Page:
Of course these are not the only photographs I took…
The final South Group games in the Royal London Cup, a brief mention of Tapping House and loads of photographs.
We have reached the halfway stage of the last set of matches in the South group of the Royal London Cup. By the end of today we will know who two of the semi-finalists are and who will be playing off for the right to join them. Before looking at today’s matches it is time to reveal all about…
This is what happened in yesterday’s matches:
Northamptonshire v Nottinghamshire – Northamptonshire 325-7 from 50 overs, Nottinghamshire 328-9 from 49.3 overs, Nottinghamshire won by one wicket.
This one went down to the wire. In the end a magnificent innings by Samit Patel (136 not out) saw Nottinghamshire home. Tom Sole bowled only two overs for Northants (0-17), and my first prediction failed.
Derbyshire v Worcetsershire – Derbyshire 351-9 from 50 overs, Worcestershire 353-6 from 48.2 overs, Worcestershire won by four wickets.
130 off 62 balls from Ricky Wessels put Worctesreshire in control of this chase, and with Tom Fell(49 off 56) and Callum Ferguson (103 off 95) also performing well they emerged comfortable winners, spoiling another of my predictions.
Leicestershire v Warwickshire – Leicestershire 340 all out from 49.3 overs, Warwickshire 304 all out from 47.1 overs, Leciestershire won by 36 runs. Ed Pollock (57) and Robert Yates (66) both got going for Warwickshire, but neither produced a really big score, and nor did anyone else. Tom Taylor ensured that there could be no arguments over player of the match by following his 98 not out with 3-58 and a fine catch. Other than Taylor, Callum Parkinson(brother of Lancashire’s Matt Parkinson) took 1-55 from 10 overs of slow left-arm, and part time spinners Ateeq Javidand Colin Ackerman hac a combined 1-38 from nine, suggesting that they could have been profitably given more overs, just as Warwickshire had missed a trick regarding the offspin of Yates and Banks. I called this one correctly.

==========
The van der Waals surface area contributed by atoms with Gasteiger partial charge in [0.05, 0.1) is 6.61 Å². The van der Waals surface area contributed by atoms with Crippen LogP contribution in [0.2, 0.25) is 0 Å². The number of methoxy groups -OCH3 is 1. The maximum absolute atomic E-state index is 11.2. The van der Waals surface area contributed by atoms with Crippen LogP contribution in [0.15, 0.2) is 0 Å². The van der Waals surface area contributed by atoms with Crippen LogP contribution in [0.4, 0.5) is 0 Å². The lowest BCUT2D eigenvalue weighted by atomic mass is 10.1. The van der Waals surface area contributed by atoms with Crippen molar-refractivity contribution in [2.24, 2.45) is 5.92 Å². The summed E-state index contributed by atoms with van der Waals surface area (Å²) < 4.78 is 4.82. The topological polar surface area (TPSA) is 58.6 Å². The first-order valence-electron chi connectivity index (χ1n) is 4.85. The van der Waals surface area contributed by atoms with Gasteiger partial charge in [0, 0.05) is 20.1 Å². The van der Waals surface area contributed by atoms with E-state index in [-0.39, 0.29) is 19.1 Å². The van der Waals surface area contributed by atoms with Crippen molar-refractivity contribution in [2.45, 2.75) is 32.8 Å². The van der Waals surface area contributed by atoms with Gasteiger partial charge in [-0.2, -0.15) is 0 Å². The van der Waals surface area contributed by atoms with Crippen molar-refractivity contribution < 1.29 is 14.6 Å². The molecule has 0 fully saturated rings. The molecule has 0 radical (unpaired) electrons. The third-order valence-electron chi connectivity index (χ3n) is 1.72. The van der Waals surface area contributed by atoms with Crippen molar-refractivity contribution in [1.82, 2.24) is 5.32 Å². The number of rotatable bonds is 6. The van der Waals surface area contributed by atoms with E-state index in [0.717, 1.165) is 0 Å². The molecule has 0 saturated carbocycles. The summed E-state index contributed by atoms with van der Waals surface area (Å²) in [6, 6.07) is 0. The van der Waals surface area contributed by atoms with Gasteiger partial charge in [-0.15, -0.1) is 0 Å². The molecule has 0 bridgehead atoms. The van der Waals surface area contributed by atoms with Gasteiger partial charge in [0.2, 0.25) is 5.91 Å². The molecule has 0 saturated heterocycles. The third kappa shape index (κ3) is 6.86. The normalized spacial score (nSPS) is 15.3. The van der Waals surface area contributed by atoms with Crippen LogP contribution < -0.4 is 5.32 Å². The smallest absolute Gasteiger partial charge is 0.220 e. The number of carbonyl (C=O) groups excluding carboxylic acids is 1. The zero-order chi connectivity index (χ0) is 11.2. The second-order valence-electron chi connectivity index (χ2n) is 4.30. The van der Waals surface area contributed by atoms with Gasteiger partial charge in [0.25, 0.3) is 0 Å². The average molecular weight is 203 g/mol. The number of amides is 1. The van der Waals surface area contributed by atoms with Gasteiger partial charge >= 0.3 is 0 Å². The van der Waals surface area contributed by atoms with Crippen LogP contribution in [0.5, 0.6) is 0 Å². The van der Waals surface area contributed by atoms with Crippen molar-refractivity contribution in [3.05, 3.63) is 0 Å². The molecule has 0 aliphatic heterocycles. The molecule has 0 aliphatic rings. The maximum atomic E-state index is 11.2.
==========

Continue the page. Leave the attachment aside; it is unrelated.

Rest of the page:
Durham v Yorkshire – no result, Durham 182-2 from 34.2 overs. The rain settled this one, ending Durham’s involvement in the competition.
I had one correct prediction and two wrong ones, putting me on 27/45 overall.
Somerset v Surrey– Surrey 289-9 from 50 overs.
Surrey batted well, but could never get right away. Dean Elgar made 64, Ben Foakes46, Jamie Smith 40 and Ryan Patel 41 not out off 32. FI expect or Somerset the best bowling came from the Overtons, Jamiewith 4-64 off nine overs and Craig, continuing his excellent form in the competition, 3-48 from 10. Slow left-armer Roelof Van Der Merwe was economical, recording 1-45 from 10. I predict that Surrey will defend these.